Before they review the deluge of memorial competition submissions, the Lower Manhattan Development Corporation and the memorial selection jury would like to hear from you. On Wednesday, May 28, the L.M.D.C. will hold a forum, Public Perspectives: World Trade Center Site Memorial Competition, from 6 p.m. to 9 p.m. at the Tribeca Performing Arts Center, Borough of Manhattan Community College, at 199 Chambers St.
Those who cannot attend the forum are invited to participate by sending their comments by e-mail to http://www.renewnyc.org, by fax to 212-962-2431 or by mail to L.M.D.C Public Comment, One Liberty Plaza, 20th Floor, NY, NY 10006.
The memorial is open to anyone, anywhere in the world 18 years of age or older, but competitors must first register by May 29, 2003 to participate.
Environmental Protection Agency Administrator Christie Todd Whitman resigned her post last week, saying in a letter to President Bush that she wanted to return home to her husband in New Jersey.
Whitman, 56, led the agency during the aftermath of the World Trade Center disaster and was criticized for declaring New York Citys air safe to breathe the week after Sept. 11, remarks that were later declared premature by the E.P.A.s Office of Inspector General.
In her letter to Bush, Whitman wrote:
the Agency has played a key role in responding to the terrorist attacks of September 11th and the subsequent anthrax attack and in promoting the security of our homeland. The work EPA did in the aftermath of those attacks will long be a proud chapter in this Agencys history.
U.S. Rep. Jerrold Nadler blasted Whitmans letter in a prepared statement: As the Congressman representing Ground Zero and the surrounding areas, I can say that the agencys response to September 11th is a shameful chapter in EPAs history, and I hope the agency is not proud of it. The EPA response to the September 11th attacks was more than a complete disgrace. It was, in fact, malfeasance.
Nadler urged the next administrator, who has not been named, to begin a comprehensive cleanup program for all interiors still affected by hazardous debris from the trade center. He added that the cleanup must abide by the strictest scientific standards for cleaning and testing and must also abide by all worker safety regulations.
In testimony last Thursday before the National Commission on Terrorist Attacks Upon the U.S., Nadler further condemned the E.P.A.s response to 9/11, criticizing the voluntary nature of the Lower Manhattan cleanup, its focus on residential and not commercial spaces or schools, and the difficulty obtaining information about the program.
At an Earth Day press conference in City Hall Park in April, Whitman responded to the discovery of elevated lead levels found in a Battery Park City apartment, results found during the E.P.A. cleanup and reported by the Downtown Express:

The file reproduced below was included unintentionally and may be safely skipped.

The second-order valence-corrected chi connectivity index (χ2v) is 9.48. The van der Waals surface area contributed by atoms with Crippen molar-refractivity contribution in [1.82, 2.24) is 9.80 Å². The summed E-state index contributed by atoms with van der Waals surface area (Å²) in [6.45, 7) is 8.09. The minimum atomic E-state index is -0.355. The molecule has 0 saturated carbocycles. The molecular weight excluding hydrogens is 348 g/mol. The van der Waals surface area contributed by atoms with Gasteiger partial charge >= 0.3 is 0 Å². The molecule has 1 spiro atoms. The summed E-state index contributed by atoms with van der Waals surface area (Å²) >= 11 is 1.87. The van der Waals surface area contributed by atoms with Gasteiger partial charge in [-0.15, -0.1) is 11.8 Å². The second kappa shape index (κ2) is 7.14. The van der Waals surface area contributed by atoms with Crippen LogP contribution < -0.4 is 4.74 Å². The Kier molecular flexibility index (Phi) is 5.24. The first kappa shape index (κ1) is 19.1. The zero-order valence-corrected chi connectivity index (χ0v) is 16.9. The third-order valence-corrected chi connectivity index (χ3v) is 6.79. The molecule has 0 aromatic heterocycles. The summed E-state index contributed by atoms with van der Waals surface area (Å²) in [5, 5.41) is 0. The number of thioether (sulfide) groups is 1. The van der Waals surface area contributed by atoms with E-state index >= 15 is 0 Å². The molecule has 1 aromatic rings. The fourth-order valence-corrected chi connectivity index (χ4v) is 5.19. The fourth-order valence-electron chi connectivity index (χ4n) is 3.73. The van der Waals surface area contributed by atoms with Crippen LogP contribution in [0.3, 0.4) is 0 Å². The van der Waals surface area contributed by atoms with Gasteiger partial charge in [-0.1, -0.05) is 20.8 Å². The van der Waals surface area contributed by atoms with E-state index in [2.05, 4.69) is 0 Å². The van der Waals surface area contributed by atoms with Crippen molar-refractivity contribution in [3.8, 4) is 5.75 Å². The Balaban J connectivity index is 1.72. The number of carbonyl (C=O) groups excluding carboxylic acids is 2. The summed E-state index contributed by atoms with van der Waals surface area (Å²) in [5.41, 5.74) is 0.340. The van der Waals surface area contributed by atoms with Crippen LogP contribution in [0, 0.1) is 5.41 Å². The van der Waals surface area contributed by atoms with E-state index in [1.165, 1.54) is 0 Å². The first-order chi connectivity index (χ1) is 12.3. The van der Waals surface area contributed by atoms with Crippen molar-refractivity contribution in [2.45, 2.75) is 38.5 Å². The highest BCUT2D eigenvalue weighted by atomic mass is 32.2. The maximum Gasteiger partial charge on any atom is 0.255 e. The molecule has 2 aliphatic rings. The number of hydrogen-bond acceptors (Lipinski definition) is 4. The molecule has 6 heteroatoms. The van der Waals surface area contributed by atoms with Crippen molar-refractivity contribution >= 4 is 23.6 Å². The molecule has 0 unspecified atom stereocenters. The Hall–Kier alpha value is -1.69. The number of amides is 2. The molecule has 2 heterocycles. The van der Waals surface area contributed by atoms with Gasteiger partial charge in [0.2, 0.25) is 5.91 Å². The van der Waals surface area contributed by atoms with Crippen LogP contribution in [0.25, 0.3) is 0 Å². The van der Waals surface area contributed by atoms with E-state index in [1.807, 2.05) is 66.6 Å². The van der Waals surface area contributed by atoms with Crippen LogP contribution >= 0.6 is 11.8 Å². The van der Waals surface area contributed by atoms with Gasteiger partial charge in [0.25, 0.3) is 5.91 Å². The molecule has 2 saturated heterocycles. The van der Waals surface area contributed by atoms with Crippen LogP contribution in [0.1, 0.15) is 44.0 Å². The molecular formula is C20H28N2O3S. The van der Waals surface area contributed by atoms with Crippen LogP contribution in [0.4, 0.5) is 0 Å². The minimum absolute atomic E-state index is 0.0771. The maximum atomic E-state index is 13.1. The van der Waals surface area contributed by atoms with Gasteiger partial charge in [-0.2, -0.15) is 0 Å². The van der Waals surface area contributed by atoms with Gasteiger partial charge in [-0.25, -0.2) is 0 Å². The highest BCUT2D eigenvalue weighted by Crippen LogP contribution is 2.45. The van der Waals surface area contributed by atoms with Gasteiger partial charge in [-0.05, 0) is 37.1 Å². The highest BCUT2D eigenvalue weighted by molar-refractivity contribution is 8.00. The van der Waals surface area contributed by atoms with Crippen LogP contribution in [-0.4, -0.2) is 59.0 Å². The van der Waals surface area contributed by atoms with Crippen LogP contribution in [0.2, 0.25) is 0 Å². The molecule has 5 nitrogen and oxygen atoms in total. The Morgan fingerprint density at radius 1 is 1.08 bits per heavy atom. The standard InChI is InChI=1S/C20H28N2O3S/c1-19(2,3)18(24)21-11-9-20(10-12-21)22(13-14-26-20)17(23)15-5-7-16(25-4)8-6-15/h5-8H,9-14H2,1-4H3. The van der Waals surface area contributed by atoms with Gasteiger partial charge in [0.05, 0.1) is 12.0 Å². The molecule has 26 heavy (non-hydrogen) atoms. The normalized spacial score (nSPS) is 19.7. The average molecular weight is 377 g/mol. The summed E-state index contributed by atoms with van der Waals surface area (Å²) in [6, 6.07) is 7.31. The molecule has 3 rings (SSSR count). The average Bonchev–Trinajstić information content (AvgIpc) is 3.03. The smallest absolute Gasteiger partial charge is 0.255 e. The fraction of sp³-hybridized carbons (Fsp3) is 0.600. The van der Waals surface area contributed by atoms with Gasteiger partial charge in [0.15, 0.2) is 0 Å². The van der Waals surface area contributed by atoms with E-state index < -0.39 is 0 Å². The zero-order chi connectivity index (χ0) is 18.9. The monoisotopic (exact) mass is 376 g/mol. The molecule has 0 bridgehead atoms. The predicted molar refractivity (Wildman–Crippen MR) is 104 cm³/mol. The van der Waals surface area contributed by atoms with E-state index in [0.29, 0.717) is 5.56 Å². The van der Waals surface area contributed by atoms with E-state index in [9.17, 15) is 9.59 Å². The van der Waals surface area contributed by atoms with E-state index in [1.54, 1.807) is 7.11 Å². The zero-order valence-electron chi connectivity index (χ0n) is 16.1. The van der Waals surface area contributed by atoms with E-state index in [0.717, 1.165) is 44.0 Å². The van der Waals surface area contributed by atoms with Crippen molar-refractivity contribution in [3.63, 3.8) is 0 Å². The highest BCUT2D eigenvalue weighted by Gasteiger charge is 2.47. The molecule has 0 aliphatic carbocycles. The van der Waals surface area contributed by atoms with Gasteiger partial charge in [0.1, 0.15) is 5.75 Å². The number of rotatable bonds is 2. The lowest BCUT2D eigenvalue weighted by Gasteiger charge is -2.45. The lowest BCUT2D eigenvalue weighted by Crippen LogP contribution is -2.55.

we are very concerned about what might be there that we didnt know and so were working very closely with the C.D.C. [Centers for Disease Control] and the Department of Health to do long-term studies of the impact.
Whitmans resignation will be effective June 27.
Teen beach Party
On Friday, May 30, from 6:00 p.m. to 9:00 p.m., the Battery Park City Neighbors and Parents Association presents Teen Pier Invasion, a free, beach party-themed blast for teens 13 to 18 years old at Pier 25, near N. Moore St. Manhattan Youth and Community Board 1s Youth and Education Committee are joining the association in bringing local teens volleyball, barbeque and other events at the party, where parents are barred (chaperones will be present).
Chef Laurent Richards of 2 West with his pear tarts at Dine Around Downtown last week at Chase Plaza. Rain cut down on the crowds at the event sponsored by the Downtown Alliance, but Richards still served over 400 of his tasty treats.
The Lower Manhattan Development Corporation announced that it has made it easier for residents to apply for Sept. 11, 2001 residential grants by accepting new ways to prove your residence. Some residents have been unable to apply for the program because of their individual living situation. The deadline for applying to the grants is May 31. Residents with questions on the information below should call the L.M.D.C. hotline at 1-866-736-3969, or visit the L.M.D.C.s Web site at www.renewnyc.com.
The trustees of the New Museum for Contemporary Art have chosen the Tokyo-based partnership, SANAA, Ltd., to design the museums new $35 million building at 235 Bowery.
The partnership of Kazuyo Sejima and Ryue Nishizawa won over four other international firms that the museum had invited to apply after a two-and-a-half-year search.
Plans for the new museum, on what is now a parking lot between Stanton and Rivington Sts., call for a 60,000 sq. ft. building double the size of the New Museums current building at 583 Broadway south of W. Houston St.
The SANAA, Ltd. design will be completed and made public this fall, with construction to begin in the summer of 2004 and an opening projected for the early part of 2006. The new building will have a new media center, a black box theater, a bookstore, classrooms and a study center, and a café, according to Saul Dennison, board of trustees president.
In last weeks issue, we misidentified the male dancer from the Battery Dance Company who was pictured performing in City Hall Park. His name is Maurizio Nardi.